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Red flags and knowing when it may be time to file for divorce

In divorce cases, fraud is relatively rare but personal motives can lead to a party, for reason of wanting to keep their perceived "fair" share, minimizing asset values and incomes, or possibly even omitting them altogether, to retain or obtain a greater share of the marital pot.

In family law, financial disclosure disputes are governed by Rule 12.285. Under this procedural rule, comprehensive disclosures are required in any case that involves a dispute over money. All assets and incomes must be identified when obtaining a fair settlement while going through a divorce. If one side is refusing to provide explanations or hand over statements or any other financial documentation or there is a lot of information absent when you receive the papers. Maybe the figures are just not stacking up and there is no way their current lifestyle could be afforded based on declared incomes and known assets.

If such contentions can be proven, courts may find that there are compelling circumstances for reopening the divorce case.

When one spouse has a greater understanding of the assets, values, incomes and overall financial wealth of the marriage, it is safe to say that awareness is regularly used to encourage the other spouse to enter into an early settlement, sometimes without legal representation.

With a combined 60 years of experience, our firm has seen every trick. Our experience in reading "between the lines" of personal and business financial disclosures is unprecedented.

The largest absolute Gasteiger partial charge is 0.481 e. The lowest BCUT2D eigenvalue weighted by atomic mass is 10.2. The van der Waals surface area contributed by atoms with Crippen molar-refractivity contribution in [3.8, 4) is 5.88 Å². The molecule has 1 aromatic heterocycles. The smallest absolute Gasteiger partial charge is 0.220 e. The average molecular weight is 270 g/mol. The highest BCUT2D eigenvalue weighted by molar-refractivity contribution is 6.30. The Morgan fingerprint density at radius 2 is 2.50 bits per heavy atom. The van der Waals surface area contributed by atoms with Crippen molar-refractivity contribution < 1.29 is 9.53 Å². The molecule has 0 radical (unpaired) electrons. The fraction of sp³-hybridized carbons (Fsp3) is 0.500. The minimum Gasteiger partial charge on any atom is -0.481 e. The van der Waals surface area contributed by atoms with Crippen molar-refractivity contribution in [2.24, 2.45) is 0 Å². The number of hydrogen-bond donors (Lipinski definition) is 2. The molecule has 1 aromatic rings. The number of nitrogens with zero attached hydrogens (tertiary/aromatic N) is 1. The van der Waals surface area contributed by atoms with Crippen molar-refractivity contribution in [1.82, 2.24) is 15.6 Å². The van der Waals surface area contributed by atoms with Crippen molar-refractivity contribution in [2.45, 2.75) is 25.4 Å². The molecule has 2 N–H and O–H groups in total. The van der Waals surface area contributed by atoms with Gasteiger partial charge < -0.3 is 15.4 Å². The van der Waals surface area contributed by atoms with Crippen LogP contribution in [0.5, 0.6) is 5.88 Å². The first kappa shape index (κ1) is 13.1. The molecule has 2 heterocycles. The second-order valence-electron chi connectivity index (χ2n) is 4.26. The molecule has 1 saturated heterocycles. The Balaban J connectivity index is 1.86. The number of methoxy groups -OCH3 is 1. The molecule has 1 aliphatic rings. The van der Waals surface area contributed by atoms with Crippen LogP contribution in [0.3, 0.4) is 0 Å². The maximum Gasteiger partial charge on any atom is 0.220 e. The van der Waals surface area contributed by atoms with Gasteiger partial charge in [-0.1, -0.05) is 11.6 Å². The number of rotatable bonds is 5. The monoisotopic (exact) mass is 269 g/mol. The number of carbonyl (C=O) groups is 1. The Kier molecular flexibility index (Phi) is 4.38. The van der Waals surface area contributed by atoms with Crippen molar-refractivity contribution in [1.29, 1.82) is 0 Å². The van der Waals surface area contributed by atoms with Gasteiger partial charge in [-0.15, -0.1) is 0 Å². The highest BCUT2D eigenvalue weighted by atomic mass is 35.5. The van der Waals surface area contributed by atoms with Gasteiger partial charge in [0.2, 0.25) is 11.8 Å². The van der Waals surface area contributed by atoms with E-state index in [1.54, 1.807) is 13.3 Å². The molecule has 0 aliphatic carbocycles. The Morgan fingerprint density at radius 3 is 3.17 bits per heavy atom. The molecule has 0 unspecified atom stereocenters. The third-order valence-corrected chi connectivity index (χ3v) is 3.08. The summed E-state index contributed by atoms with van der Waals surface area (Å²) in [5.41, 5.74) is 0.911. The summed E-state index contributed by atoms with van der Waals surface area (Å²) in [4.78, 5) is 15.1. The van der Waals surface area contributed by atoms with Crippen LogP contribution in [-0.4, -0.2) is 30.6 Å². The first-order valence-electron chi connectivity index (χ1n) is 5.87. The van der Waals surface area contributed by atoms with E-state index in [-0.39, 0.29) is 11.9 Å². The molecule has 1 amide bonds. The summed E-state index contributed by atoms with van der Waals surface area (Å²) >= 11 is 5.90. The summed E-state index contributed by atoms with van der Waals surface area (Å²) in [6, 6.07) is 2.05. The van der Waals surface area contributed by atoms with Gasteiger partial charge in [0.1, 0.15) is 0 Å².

Here are a few red flags to indicate whether your spouse may be being less than honest about their finances.

Accounts and passwords

If passwords are suddenly changed on a shared email and/or joint bank accounts, you should be concerned and consult with an attorney.

Transfers of property or shares to children/family members

A decision to transfer property to your children or family members should serve as a warning if there is no genuine reason why. Assets you thought you owned as a couple are suddenly held by family members.

Strange cash withdrawals or spending behaviors

You notice an unusual pattern of large sums of cash being withdrawn and a big change in spending behaviors. Perhaps there is a flurry of high-value gifts or money is moved from the accounts you know about and seemingly disappears (overseas accounts are a popular destination).

Loaning or giving money to family and friends

A debt you did not know about to a family member suddenly gets paid off. Unexpected cash gifts to family or friends. Both are strong signs that money is been funneled.

An abrupt change or dip in income

Suddenly the usual lifestyle becomes unaffordable. Your spouse has gone from being well-off to near insolvent and unable to pay for anything. Coincidence, or a sure sign of income deferral and divorce planning.

Funds for your spouse's lifestyle continue to be available but funds for your lifestyle are dramatically reduced to minimize your future "income needs".

A reduction in the value of the business/changes in business structure

If your spouse has their own business they may seek to manipulate, or understate the value of the business and the income in an attempt to reduce the final divorce settlement.

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Gladstone & Weissman, P.A.

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